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On 1/13/2020 at 11:52 PM, Lloyd Dupont said:

BTW there is a couple of homerule that I could share here:

- I am definitely going to ditch the resistance table in favor of Characteristic+D20 vs Characteristic+10 (and creating item that boost resistance roll, like a magic wand for attack bonus and defensive amulet for resistance bonus)
 

Note that using Characteristic +10 will give you 55% chance to win if both protagonists have the same Characteristic value. You need to add 11 to have 50%  chance.

As for myself, I wouldn't mix so different systems in my games. I'd either convert all mechanisms to a d20+(skill/characteristic) or use Characteristic x5 as a "pseudo-skill"' in standard skill opposition rolls (which can be Mythras', RD100's, roll under 50+(difference in skills)x5, or whatever works for you).

But it's your game.

Edited by Mugen

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I just find the Luck rules problematic for two reasons.

Firstly,  especially when playing with the Pulp rules, they tend to dominate play. Players are constantly monitoring their Luck pool, and it changes the context of the game. I am saying this after running Masks of Nyalathotep for the last year using the Pulp rules. The game is less skill driven and slightly more metagamey as was pointed out above.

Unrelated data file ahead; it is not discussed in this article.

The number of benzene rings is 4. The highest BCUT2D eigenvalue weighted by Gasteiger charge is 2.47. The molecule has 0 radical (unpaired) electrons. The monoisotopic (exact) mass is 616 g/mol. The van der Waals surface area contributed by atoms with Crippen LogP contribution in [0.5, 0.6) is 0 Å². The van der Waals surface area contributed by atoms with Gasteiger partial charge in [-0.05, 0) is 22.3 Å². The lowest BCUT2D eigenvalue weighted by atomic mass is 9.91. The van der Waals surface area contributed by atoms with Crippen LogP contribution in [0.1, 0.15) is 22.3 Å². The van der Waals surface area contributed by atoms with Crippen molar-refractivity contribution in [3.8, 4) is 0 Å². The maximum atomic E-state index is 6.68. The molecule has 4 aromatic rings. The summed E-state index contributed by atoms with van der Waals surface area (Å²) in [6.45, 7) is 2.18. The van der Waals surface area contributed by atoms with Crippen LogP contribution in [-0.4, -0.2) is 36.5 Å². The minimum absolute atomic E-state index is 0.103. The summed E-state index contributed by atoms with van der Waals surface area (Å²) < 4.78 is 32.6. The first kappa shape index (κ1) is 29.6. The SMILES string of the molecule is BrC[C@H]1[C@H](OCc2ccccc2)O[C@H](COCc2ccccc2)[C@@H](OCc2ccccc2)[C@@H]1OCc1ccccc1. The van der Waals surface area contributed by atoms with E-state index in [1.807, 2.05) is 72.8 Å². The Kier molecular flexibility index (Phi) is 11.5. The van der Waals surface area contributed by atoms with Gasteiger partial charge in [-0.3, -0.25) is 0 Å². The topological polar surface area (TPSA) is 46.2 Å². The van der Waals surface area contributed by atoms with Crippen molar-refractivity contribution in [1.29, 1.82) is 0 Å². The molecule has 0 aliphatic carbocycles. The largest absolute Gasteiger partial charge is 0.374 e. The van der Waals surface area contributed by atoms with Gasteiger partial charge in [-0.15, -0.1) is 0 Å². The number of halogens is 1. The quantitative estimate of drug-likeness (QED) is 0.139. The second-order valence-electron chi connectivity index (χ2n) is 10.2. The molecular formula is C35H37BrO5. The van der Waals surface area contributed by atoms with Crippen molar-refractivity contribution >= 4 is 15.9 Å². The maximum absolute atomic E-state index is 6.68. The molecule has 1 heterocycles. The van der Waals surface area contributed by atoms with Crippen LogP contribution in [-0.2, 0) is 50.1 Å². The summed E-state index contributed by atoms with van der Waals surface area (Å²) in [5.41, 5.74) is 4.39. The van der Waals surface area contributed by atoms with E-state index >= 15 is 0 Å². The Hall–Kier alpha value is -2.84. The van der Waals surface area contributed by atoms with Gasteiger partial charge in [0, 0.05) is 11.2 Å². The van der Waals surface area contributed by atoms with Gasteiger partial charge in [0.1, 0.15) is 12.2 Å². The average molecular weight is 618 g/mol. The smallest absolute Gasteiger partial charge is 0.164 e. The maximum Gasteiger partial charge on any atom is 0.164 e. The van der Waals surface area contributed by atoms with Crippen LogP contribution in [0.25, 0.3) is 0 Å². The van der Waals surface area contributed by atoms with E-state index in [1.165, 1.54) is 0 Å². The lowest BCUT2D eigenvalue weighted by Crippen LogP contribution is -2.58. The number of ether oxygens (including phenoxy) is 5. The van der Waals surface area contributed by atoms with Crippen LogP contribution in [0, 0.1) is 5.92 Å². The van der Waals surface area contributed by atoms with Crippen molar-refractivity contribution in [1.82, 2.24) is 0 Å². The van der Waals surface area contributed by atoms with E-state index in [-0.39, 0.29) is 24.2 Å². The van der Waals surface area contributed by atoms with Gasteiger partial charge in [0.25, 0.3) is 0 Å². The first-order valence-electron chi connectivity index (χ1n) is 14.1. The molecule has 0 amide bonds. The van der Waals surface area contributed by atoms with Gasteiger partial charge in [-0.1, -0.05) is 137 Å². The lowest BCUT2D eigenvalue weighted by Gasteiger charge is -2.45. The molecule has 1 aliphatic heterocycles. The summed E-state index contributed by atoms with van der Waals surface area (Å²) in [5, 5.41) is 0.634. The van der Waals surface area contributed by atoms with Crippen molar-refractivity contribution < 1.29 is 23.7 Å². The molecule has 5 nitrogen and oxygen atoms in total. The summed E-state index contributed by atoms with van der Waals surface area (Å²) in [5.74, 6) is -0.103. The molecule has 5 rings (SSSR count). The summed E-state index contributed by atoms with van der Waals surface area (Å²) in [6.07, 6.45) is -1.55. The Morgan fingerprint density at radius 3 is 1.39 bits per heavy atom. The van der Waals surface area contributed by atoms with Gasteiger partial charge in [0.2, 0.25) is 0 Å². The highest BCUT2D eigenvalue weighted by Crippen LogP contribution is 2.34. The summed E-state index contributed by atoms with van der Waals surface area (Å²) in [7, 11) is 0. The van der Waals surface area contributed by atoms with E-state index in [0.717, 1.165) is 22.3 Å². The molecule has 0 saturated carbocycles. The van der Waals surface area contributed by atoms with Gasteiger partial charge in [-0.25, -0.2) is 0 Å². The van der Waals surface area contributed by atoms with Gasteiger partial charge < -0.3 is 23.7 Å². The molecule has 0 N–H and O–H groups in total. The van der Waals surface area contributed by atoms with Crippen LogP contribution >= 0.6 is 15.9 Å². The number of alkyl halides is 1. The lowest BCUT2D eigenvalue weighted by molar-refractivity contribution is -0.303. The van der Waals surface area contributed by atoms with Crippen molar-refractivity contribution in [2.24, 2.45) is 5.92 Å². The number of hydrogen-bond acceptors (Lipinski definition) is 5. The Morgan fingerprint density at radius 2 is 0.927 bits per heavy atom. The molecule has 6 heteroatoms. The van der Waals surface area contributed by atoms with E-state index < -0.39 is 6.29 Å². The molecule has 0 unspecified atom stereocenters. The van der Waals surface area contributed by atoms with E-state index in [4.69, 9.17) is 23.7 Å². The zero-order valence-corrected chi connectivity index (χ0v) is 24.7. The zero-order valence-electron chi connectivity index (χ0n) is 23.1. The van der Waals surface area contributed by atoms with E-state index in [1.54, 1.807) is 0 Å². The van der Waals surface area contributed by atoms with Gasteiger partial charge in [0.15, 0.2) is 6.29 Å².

Secondly, I felt they were a messy implementation. Luck used to be based on a character’s Power (POW) characteristic, which was cool to me as you could infer that Luck was a latent psychic or supernatural aspect affecting the character. Now, Luck is it’s own stat and has a curious way of defining itself in a non-simulationist way (how can ‘external’ factors be a measurable characteristic?). It’s also somewhat undermined the Magic Points - which are hardly used in the game by comparison. For me, it would have been a lot more satisfying if they had combined Magic Points and the uses of Luck in some way - maybe allowing players to spend Magic points for re-rolls, etc.  

 

Edited by TrippyHippy
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There are many variation of the luck point system, almost each D100 variation has its own implementation...

I guess the consensus seems to be ... while everybody like luck, nobody quite like the way it works (i.e. there is no common implementaion that is the general favorite)! ^_^ So you are not alone...
I guess you will have to experiment hey?

As for me, I found the latest CoC appealing. Maybe not the starting luck value... (which I would arbitrate to, say .. 20+ pow?), but I like how it increase / recover (1 improvement roll after the adventure, which cost XP since I use XP) and is consumed...

Edited by Lloyd Dupont